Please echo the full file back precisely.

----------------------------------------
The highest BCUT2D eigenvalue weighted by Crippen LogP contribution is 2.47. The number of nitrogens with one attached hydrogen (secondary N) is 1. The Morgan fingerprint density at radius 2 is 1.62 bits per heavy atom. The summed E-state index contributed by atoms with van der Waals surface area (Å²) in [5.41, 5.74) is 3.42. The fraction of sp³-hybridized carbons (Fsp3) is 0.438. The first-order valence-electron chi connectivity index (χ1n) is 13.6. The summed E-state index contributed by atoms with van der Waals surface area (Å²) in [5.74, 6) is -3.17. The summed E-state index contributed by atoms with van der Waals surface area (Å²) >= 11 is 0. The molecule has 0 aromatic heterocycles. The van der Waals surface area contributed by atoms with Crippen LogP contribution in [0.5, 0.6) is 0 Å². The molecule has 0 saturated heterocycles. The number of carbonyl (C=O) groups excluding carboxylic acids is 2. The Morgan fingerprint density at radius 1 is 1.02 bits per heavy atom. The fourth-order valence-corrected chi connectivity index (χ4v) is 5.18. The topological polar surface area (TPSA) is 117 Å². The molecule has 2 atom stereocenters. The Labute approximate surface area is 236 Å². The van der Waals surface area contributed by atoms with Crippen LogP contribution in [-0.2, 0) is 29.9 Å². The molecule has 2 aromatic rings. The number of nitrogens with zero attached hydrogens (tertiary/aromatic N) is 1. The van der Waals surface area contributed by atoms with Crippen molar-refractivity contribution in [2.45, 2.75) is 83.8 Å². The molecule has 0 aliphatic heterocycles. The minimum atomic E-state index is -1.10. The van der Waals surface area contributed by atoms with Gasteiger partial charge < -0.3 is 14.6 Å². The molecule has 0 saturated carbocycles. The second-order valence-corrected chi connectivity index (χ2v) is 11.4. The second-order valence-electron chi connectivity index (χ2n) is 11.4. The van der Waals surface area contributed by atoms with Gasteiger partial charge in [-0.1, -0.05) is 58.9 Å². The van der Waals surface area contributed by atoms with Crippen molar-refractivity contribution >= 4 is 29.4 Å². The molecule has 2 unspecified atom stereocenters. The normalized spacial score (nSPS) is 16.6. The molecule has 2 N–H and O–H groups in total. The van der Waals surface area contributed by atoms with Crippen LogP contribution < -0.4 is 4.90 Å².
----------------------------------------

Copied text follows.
The highest BCUT2D eigenvalue weighted by Crippen LogP contribution is 2.47. The number of nitrogens with one attached hydrogen (secondary N) is 1. The Morgan fingerprint density at radius 2 is 1.62 bits per heavy atom. The summed E-state index contributed by atoms with van der Waals surface area (Å²) in [5.41, 5.74) is 3.42. The fraction of sp³-hybridized carbons (Fsp3) is 0.438. The first-order valence-electron chi connectivity index (χ1n) is 13.6. The summed E-state index contributed by atoms with van der Waals surface area (Å²) in [5.74, 6) is -3.17. The summed E-state index contributed by atoms with van der Waals surface area (Å²) >= 11 is 0. The molecule has 0 aromatic heterocycles. The van der Waals surface area contributed by atoms with Crippen LogP contribution in [0.5, 0.6) is 0 Å². The molecule has 0 saturated heterocycles. The number of carbonyl (C=O) groups excluding carboxylic acids is 2. The Morgan fingerprint density at radius 1 is 1.02 bits per heavy atom. The fourth-order valence-corrected chi connectivity index (χ4v) is 5.18. The topological polar surface area (TPSA) is 117 Å². The molecule has 2 atom stereocenters. The Labute approximate surface area is 236 Å². The van der Waals surface area contributed by atoms with Crippen LogP contribution in [-0.2, 0) is 29.9 Å². The molecule has 2 aromatic rings. The number of nitrogens with zero attached hydrogens (tertiary/aromatic N) is 1. The van der Waals surface area contributed by atoms with Crippen molar-refractivity contribution in [2.45, 2.75) is 83.8 Å². The molecule has 0 aliphatic heterocycles. The minimum atomic E-state index is -1.10. The van der Waals surface area contributed by atoms with Gasteiger partial charge < -0.3 is 14.6 Å². The molecule has 0 saturated carbocycles. The second-order valence-corrected chi connectivity index (χ2v) is 11.4. The second-order valence-electron chi connectivity index (χ2n) is 11.4. The van der Waals surface area contributed by atoms with Gasteiger partial charge in [-0.1, -0.05) is 58.9 Å². The van der Waals surface area contributed by atoms with Crippen molar-refractivity contribution >= 4 is 29.4 Å². The molecule has 2 unspecified atom stereocenters. The normalized spacial score (nSPS) is 16.6. The molecule has 2 N–H and O–H groups in total. The van der Waals surface area contributed by atoms with Crippen LogP contribution < -0.4 is 4.90 Å².